EC
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EC
Posts: 28
Registered: ‎08-24-2007
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Re: Chapter 9: Another Trap

I agree with Tasses. If this was a book from the library it would go unfinished. Usually, I sail through books but this one I am having a hard time finishing. I don't even look forward to reading it. There is nothing that is keeping me interested.  This is very unusual for me because I could read 24/7.
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Everyman
Posts: 9,216
Registered: ‎10-19-2006
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Re: Chapter 9: Another Trap

You're right, Karen. But the over-analysis of early chapters has been a notable feature of the previous ARC groups, too. I'm not sure why, but with so many readers all seeing slightly different things and seeing things slightly different ways and wanting to say something about the book, it's perhaps inevitable. Or perhaps it's the particular books you pick, though I think if Anna Karenina or Northanger Abbey or the Odyssey were to get this number of enthusiastic readers and receive this degree of scrutiny they would get thousands, not hundreds, of posts.

It just seems to be something about the ARC groups that inspires so many of us to scrutinize and dissect each paragraph so minutely.

KxBurns wrote:
Everyman and others, I understand the frustration you have expressed. Maybe we are overanalyzing some aspects of the book in a way that renders it somewhat tedious. I'm going to try to take slightly broader strokes with my talking points for the next set of chapters and see if this helps matters at all. (Those who wish to dissect further can absolutely still do so and I'll chime in!...)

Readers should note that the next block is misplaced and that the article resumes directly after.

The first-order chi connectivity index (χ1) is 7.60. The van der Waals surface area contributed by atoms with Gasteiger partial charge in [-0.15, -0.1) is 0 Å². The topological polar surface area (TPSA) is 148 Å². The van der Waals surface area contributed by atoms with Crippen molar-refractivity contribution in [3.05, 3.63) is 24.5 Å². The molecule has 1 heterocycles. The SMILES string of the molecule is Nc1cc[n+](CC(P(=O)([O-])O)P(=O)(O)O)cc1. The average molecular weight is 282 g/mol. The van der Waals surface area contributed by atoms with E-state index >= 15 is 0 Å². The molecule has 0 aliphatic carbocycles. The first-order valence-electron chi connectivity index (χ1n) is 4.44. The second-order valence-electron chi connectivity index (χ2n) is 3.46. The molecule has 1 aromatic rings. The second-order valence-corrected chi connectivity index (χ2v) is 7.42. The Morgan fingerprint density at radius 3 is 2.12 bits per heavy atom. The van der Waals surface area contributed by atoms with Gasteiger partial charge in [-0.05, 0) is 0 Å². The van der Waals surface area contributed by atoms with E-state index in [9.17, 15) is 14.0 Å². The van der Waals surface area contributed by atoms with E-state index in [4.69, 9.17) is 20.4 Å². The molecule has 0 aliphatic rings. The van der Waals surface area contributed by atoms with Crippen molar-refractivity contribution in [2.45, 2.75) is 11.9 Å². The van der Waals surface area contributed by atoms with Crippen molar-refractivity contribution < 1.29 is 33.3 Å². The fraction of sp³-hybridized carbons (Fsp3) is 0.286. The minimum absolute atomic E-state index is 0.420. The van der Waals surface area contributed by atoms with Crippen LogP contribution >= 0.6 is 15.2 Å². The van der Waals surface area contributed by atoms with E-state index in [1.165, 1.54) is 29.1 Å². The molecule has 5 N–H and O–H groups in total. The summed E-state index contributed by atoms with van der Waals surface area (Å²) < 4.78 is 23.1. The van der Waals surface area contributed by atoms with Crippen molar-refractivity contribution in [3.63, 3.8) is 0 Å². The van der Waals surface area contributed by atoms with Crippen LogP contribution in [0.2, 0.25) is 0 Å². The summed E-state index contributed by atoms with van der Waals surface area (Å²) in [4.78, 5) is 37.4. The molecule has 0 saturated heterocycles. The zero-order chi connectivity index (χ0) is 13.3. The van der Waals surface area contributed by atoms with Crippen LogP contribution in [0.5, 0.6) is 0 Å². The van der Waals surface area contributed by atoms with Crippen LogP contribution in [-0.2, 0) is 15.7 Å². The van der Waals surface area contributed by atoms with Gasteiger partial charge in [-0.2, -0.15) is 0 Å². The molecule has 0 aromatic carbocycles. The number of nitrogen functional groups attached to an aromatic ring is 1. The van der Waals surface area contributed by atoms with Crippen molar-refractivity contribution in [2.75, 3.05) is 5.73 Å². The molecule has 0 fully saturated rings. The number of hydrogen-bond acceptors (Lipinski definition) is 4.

Karen



_______________
I think, therefore I drive people nuts.
dg
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dg
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Re: Chapter 9: Another Trap

I guess Clive could have been jealous and that may have been why he hadn't told Ginny about what he was about to reveal.  Although, I don't think it was so much premeditated.  I feel like he is so caught up in his own mind and thoughts that he's not so aware of what's going on around him - doesn't seem to be conscious of what goes on in his house unless it's brought to his attention.  I'm not completely convinced yet that he was actually hiding it.
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Tarri
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Registered: ‎02-26-2007
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Re: Chapter 9: Another Trap

Well, I'm obviously in the minority, but I am really liking this book.  The story captivated me from page one and I can't wait to find the answers to all the mysteries the author has woven into the story.  But I don't enjoy the moth information and will admit to skimming right past all the scientific data. 
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dubbuh
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Registered: ‎02-04-2008
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Re: Chapter 9: Another Trap